Johnson's austere reprimands and unrestrained upbraidings, when face to face with Madam, always delighted Mr. Thrale, and were approved even by her children and I remember to this purpose a piece of mortification she once underwent by a trait de naïveté of poor little Harry, some months before he died. Harry," said his father to him, on entering the room, "are you listening to what the Doctor and mamma are about ?" "Yes, papa," answered the boy. "And," quoth Mr. Thrale, "what are they saying?" "They are disputing," replied Harry; "but mamma has just such a chance against Dr. Johnson, as Presto would have if he were to fight Dash." Dash was a large dog, and Presto but a little one.. The laugh this innocent observation produced was so very loud and hearty, that Madam, unable to stand it, quitted the room in such a mood as was still more laughable than the boy's pertinent remark, though she

muttered "it was very impertinent." However, a short turn in the pleasure-ground soon restored her to her usual elasticity, made her come back to give us tea, and the puny powers of Presto were mentioned no more.

528. Baretti's Rupture with Dr. Johnson. (1)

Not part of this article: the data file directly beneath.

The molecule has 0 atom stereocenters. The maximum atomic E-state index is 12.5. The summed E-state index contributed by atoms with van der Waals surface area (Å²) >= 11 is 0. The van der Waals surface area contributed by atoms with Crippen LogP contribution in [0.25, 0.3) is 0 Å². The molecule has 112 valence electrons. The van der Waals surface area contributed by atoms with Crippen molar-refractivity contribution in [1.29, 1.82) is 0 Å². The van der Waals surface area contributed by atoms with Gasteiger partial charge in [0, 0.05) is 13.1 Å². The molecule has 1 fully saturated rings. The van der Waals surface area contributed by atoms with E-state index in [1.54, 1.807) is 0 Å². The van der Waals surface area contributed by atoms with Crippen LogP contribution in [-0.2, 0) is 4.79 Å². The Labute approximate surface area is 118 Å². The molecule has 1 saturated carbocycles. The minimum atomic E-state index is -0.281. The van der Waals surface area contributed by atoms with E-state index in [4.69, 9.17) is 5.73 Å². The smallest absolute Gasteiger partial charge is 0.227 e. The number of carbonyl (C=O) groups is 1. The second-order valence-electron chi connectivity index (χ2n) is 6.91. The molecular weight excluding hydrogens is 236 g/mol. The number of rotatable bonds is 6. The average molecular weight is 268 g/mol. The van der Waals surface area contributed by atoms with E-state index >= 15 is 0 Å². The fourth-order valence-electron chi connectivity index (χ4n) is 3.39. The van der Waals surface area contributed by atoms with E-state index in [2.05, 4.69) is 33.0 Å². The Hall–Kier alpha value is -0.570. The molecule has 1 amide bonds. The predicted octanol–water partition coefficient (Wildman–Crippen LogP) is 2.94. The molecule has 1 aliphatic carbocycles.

My story may be a lesson to eager mortals to mistrust the duration of any worldly enjoyment; as even the best cemented friendship, which I consider as the most precious of earthly blessings, is but a precarious one, and subject, like all the rest, to be blasted away in an unexpected moment, by the capriciousness of chance, and by some one of those trifling weaknesses, unaccountably engrafted even in the noblest minds that ever showed to what a pitch human nature may be elevated. About thirteen months before Dr. Johnson went the way of all flesh, my visits to him grew to be much less frequent than they used to be, on account of my gout and other infirmities, which permitted not my going very often from Edward Street, Cavendish Square, to Bolt Court, Fleet Street, as it had been the case in my better days; yet, once or twice every month, I never failed to go to him, and he was always glad to see "the oldest friend he had in the world;" which, since Garrick's death, was the appellation he honoured me with, and constantly requested me to see him as often as I could. One day-and, alas! it was the last time I saw him-I called on him, not without some anxiety, as I had heard that he had been very ill; but found him so well as to be in very high spirits; of which he soon made me aware, because, the conversation happening to turn about Otaheite, he recollected that Omiah had often conquered me at chess; a subject on which, whenever chance brought it about, he never failed to rally me most unmercifully, and made himself mighty merry with. This time, more than he had ever done before, he pushed his banter on at such a rate, that at last he chafed me, and made me so angry, that, not being able to put a stop to it, I snatched up my hat and stick, and